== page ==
Medics in the US are 'aghast' at Donald Trump's latest advice about the coronavirus, Professor Luke O'Neill says.
The leading immunologist said there's been a 'massive outcry' by the recent efforts of the US president to play down the seriousness of the virus.
Mr Trump was discharged from hospital last night, only days after being admitted due to his COVID-19 symptoms.
He tweeted a video claiming people shouldn't be afraid of the virus, and that they shouldn't let it 'dominate them' or take over their lives.
The US president insisted he feels 'better than 20 years ago'.
— Donald J. Trump (@realDonaldTrump) October 5, 2020
A number of doctors, politicians and commentators have described Mr Trump's rhetoric as 'dangerous'.
He's also faced criticism for a number of other actions in recent days - such as for taking a drive outside the hospital to greet supporters, and for removing his mask in public while standing on the White House balcony.
On today's Pat Kenny Show, Professor Luke O'Neill spoke about Trump's comments.
He said: "There's a massive outcry... the medical profession in America are aghast at this.
"Some of them would be Trump supporters, I guess, but most of them are saying 'why is he saying this?'"
Professor O'Neill also discussed the treatment Mr Trump has been receiving in recent days.
His doctors have confirmed the US president has received a number of different drugs, including an experimental antibody treatment from the company Regeneron.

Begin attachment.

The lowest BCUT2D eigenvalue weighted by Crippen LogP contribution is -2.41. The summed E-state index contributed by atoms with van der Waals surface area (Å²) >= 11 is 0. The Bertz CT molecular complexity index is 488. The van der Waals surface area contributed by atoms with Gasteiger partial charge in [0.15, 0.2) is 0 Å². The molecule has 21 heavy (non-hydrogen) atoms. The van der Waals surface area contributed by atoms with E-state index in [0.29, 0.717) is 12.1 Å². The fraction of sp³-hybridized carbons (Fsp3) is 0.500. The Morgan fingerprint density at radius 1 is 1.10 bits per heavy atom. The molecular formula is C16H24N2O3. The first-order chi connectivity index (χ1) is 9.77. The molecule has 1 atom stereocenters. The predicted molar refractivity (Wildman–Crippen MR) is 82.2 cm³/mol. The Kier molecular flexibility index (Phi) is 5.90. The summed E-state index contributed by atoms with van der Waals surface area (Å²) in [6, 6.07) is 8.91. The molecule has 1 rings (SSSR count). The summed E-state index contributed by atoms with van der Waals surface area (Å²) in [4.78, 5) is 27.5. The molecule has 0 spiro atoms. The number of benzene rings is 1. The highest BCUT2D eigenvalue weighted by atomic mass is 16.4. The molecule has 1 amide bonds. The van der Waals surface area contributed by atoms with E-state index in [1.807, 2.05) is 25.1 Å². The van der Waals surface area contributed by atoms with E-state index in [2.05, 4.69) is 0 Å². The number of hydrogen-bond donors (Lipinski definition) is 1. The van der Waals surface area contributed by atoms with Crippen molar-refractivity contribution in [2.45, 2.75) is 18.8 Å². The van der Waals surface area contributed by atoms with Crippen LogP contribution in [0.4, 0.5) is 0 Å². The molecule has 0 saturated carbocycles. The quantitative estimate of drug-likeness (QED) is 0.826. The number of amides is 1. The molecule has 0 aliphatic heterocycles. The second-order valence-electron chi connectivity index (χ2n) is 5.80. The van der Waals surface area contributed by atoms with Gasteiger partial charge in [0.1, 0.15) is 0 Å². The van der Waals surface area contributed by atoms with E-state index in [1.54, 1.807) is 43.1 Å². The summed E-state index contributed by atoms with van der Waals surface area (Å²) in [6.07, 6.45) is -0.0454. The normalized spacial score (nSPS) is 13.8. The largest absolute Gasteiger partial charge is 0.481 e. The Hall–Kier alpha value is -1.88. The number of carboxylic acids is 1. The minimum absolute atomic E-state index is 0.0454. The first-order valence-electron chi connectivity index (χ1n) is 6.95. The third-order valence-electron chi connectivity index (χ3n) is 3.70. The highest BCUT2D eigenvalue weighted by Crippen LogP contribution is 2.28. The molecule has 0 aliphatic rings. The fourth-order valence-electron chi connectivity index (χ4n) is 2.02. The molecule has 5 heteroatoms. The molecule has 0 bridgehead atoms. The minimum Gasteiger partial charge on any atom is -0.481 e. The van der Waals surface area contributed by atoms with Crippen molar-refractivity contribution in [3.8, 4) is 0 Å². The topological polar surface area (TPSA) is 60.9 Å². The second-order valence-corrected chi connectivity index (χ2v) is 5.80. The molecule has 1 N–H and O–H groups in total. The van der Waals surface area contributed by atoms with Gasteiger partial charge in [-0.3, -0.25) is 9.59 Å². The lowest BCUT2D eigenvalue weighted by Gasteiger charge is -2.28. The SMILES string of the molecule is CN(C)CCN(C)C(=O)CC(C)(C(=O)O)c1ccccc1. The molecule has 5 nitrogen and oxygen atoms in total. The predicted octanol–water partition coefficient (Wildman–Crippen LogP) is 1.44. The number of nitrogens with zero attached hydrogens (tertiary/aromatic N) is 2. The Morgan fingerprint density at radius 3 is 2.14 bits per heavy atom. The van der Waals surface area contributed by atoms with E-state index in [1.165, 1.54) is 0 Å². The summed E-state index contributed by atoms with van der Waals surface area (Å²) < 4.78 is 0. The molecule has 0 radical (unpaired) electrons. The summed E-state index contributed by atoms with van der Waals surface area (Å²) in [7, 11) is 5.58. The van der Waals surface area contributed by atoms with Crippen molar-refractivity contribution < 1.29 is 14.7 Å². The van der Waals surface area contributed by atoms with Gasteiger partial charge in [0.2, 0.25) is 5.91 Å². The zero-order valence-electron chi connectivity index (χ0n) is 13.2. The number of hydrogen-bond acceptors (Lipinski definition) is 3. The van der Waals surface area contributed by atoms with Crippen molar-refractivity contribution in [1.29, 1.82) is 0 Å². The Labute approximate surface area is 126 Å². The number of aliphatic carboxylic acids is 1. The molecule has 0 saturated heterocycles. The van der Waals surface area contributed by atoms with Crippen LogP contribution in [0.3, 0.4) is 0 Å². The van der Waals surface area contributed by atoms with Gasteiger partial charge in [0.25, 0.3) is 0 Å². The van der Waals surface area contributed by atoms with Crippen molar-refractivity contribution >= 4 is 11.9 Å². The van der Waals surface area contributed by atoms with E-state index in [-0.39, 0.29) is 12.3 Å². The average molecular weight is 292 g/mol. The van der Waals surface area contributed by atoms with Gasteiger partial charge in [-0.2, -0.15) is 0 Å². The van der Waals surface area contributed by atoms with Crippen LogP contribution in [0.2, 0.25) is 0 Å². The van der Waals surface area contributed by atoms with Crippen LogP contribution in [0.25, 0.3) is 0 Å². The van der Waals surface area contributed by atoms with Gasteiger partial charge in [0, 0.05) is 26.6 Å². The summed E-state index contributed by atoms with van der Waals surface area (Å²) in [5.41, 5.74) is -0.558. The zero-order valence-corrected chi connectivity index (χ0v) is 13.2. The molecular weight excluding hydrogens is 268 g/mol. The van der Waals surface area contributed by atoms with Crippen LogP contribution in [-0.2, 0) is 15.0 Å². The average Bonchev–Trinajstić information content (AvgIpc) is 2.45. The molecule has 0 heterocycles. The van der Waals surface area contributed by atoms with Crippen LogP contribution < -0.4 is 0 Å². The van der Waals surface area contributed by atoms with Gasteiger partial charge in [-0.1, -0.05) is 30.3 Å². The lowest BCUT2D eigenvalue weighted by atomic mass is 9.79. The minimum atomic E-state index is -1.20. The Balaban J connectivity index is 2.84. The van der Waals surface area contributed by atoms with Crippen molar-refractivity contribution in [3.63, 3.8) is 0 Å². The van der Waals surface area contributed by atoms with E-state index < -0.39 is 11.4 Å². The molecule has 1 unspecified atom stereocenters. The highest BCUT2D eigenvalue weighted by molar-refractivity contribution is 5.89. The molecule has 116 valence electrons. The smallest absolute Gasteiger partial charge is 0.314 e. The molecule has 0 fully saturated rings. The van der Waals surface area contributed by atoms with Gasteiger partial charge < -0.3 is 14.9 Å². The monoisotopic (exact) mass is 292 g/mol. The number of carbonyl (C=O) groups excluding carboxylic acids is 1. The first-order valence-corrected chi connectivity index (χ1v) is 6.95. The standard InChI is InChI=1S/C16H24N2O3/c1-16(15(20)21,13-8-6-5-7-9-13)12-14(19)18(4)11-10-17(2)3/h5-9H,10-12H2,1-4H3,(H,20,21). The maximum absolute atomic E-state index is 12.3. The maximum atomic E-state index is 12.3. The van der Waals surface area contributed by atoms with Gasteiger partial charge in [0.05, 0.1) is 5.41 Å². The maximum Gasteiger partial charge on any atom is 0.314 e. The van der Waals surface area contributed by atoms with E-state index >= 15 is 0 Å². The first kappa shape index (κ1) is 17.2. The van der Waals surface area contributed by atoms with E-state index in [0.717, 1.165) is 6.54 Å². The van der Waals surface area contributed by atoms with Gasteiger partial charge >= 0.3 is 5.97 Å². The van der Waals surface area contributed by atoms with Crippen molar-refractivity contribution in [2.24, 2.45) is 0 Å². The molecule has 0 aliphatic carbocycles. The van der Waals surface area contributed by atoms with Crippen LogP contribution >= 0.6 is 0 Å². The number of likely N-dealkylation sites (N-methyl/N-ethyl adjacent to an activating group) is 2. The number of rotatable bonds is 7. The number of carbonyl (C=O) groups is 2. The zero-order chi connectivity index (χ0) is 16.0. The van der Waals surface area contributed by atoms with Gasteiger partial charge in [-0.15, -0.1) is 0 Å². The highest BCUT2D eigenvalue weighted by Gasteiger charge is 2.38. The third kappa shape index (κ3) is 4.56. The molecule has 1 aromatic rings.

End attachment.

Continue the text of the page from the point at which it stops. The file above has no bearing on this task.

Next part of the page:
One treatment that has also caught people's attention is the steroid dexamethasone.
On the subject of possible side effects of the steroid, Professor O'Neill explained: "You get a euphoria, a bit of a high. It's well known steroids do this to you.
"Now they're wondering if that's part of the reason for Trump's behaviour - I'm not sure what dose he is on, mind you.
"If you read the list of side effects of dexamethasone, one of them is shall we say aberrant behaviour and this sense of euphoria. It goes away after a while and there's a rebound.
"The second thing to remember is it's an immunosuppressant - to give it to him early could have been a dangerous thing, as the virus could begin to get a foothold. It's a strange drug he was given, really."
Professor O'Neill said Mr Trump does seem to be 'doing great', and there's a 90% of him being fine despite contracting the virus and being in some of the high
He added: "He's more likely to do well than not."